The following is the April 17, 2023, Congressional Research Service report, Deep Fakes and National Security.
From the report
“Deep fakes”—a term that first emerged in 2017 to describe realistic photo, audio, video, and other forgeries generated with artificial intelligence (AI) technologies—could present a variety of national security challenges in the years to come. As these technologies continue to mature, they could hold significant implications for congressional oversight, U.S. defense authorizations and appropriations, and the regulation of social media platforms.
How Are Deep Fakes Created?
Though definitions vary, deep fakes are most commonly described as forgeries created using techniques in machine learning (ML)—a subfield of AI—especially generative adversarial networks (GANs). In the GAN process, two ML systems called neural networks are trained in competition with each other. The first network, or the generator, is tasked with creating counterfeit data—such as photos, audio recordings, or video footage—that replicate the properties of the original data set. The second network, or the discriminator, is tasked with identifying the counterfeit data. Based on the results of each iteration, the generator network adjusts to create increasingly realistic data. The networks continue to compete—often for thousands or millions of iterations—until the generator improves its performance such that the discriminator can no longer distinguish between real and counterfeit data.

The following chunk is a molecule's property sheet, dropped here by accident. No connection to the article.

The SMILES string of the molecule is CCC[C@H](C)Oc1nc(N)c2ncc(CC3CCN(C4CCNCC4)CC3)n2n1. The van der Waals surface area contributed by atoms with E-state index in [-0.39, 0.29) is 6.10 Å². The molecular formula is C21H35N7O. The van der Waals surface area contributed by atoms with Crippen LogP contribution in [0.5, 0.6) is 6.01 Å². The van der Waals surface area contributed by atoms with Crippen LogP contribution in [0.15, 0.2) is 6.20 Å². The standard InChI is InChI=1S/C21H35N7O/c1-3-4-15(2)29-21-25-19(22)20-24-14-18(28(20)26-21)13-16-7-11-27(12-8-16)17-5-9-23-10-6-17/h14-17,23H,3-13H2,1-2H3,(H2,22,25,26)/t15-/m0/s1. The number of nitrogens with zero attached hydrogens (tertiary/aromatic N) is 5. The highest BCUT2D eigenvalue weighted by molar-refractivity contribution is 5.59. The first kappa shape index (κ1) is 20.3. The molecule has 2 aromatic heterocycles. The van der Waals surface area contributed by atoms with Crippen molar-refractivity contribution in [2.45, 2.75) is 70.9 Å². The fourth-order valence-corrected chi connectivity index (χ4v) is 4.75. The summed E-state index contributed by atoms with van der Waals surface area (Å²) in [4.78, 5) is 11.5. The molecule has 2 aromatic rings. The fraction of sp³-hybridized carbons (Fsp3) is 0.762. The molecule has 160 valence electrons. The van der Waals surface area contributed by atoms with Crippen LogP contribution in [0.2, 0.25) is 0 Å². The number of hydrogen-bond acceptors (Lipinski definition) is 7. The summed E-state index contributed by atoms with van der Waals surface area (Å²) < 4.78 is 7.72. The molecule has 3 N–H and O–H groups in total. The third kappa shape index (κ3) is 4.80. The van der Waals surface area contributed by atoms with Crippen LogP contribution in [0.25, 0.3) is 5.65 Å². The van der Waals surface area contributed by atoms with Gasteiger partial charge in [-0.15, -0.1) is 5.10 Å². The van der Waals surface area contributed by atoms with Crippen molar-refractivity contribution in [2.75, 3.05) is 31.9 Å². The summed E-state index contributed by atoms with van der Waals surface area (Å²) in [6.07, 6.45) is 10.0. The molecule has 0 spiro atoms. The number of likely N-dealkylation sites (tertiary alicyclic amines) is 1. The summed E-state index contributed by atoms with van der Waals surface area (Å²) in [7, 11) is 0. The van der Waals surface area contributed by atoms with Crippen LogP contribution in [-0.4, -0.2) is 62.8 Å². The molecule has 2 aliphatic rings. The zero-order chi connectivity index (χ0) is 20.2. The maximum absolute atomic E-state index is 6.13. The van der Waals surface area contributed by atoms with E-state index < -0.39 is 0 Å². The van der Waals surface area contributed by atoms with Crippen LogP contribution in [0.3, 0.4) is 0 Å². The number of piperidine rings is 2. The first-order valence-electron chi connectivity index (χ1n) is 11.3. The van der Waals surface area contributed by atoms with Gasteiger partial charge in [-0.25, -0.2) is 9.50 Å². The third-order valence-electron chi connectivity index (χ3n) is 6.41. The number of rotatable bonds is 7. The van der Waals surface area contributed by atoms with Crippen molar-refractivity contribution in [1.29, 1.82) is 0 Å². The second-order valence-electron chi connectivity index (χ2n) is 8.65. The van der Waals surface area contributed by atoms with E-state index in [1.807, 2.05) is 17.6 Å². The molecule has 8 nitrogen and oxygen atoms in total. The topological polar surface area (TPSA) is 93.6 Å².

Though media manipulation is not a new phenomenon, the use of AI to generate deep fakes is causing concern because the results are increasingly realistic, rapidly created, and cheaply made with freely available software and the ability to rent processing power through cloud computing. Thus, even unskilled operators could download the requisite software tools and, using publically available data, create increasingly convincing counterfeit content.
How Could Deep Fakes Be Used?
Deep fake technology has been popularized for entertainment purposes—for example, social media users inserting the actor Nicholas Cage into movies in which he did not originally appear and a museum generating an interactive exhibit with artist Salvador Dalí. Deep fake technologies have also been used for beneficial purposes. For example, medical researchers have reported using GANs to synthesize fake medical images to train disease detection algorithms for rare diseases and to minimize patient privacy concerns.
Deep fakes could, however, be used for nefarious purposes. State adversaries or politically motivated individuals could release falsified videos of elected officials or other public figures making incendiary comments or behaving inappropriately. Doing so could, in turn, erode public trust, negatively affect public discourse, or even sway an election. Indeed, the U.S. intelligence community concluded that Russia engaged in extensive influence operations during the 2016 presidential election to “undermine public faith in the U.S. democratic process, denigrate Secretary Clinton, and harm her electability and potential presidency.” Likewise, in March 2022, Ukrainian President Volodymyr Zelensky announced that a video posted to social media—in which he appeared to direct Ukrainian soldiers to surrender to Russian forces—was a deep fake. While experts noted that this deep fake was not particularly sophisticated, in the future, convincing audio or video forgeries could potentially strengthen malicious influence operations.
Download the document here.